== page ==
- Partial crowns, such as onlays and ¾ crowns, will cover a smaller part of the remaining tooth area and are less expensive than a full crown. These can be used when a filling might not be enough to support the tooth but a full crown may not be necessary for the amount of damage.
Additionally, crowns are not completely fool-proof. They can break off when the tooth under the crown has continued to decay, or when the cement holding the crown in place wears away.
Regardless, if you are experiencing problems with your teeth, these issues shouldn’t be left untreated, or else more pain and more cost can result.
If you are uncertain about the necessity of a dental crown, the dentist will be able to recommend what will be best in your situation. You can use our online search tool to find experienced professionals in your area. It is more important to find a dentist who can provide excellent care and the best value for your money.
How to Take Care of Your Dental Crown
While the dental crown does not decay, the tooth that it covers can still become exposed to bacteria, which can progressively decay the tooth.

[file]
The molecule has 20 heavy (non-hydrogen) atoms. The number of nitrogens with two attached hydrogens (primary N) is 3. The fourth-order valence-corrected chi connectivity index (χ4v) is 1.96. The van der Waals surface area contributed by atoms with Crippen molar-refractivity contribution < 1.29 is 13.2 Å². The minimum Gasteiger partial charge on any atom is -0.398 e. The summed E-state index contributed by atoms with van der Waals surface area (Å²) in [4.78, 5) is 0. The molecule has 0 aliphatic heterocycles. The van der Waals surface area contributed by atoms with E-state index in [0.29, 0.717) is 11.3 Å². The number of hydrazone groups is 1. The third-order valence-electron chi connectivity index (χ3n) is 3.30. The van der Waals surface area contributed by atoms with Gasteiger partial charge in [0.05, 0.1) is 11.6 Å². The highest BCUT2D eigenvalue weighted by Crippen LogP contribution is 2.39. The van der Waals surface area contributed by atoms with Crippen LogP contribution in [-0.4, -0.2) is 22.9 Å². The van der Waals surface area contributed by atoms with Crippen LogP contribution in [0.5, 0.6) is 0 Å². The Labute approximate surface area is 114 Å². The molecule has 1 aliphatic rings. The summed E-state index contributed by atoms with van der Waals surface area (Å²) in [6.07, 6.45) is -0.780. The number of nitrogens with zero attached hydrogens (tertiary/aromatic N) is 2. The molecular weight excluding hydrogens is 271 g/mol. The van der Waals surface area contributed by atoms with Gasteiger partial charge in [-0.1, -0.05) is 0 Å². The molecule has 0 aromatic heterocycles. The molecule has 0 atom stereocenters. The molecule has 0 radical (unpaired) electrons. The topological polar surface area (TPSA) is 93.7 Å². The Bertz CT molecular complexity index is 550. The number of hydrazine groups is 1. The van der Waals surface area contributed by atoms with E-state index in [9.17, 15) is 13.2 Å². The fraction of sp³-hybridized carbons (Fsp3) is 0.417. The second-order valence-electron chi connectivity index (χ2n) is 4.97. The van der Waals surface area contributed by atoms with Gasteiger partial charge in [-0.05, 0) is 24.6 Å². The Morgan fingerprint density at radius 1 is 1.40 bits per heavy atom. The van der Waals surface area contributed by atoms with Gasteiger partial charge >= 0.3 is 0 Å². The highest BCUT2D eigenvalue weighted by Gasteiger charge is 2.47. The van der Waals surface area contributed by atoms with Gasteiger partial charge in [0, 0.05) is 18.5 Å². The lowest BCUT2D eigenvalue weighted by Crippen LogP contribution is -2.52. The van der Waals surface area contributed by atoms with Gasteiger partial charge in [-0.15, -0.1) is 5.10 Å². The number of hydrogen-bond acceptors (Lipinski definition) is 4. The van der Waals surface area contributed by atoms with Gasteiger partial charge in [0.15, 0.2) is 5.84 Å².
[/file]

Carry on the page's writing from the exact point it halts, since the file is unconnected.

Dental crowns generally last from five to 15 years. In order to maintain the crown, you should continue to follow proper dental hygiene and avoid actions that will damage your teeth (such as grinding or clenching your teeth and chewing hard foods such as ice).
Where to Get Dental Crowns
Before getting a dental crown, it is important to talk to your dentist to see if more affordable alternatives are possible. You can ask your dentist to explain their reasoning for the procedure. If a crown is necessary, dentist experience and skill are crucial to creating a long-lasting dental crown. As such, it is important to find a dentist who will be able to provide this.
Tooth decay and further damage to teeth are necessary to be taken care of and shouldn’t be avoided. If you are experiencing pain and your dentist recommends a dental crown, don’t delay scheduling the procedure. However, make sure that your dentist is choosing the type that is right for you in terms of cost, material, and size.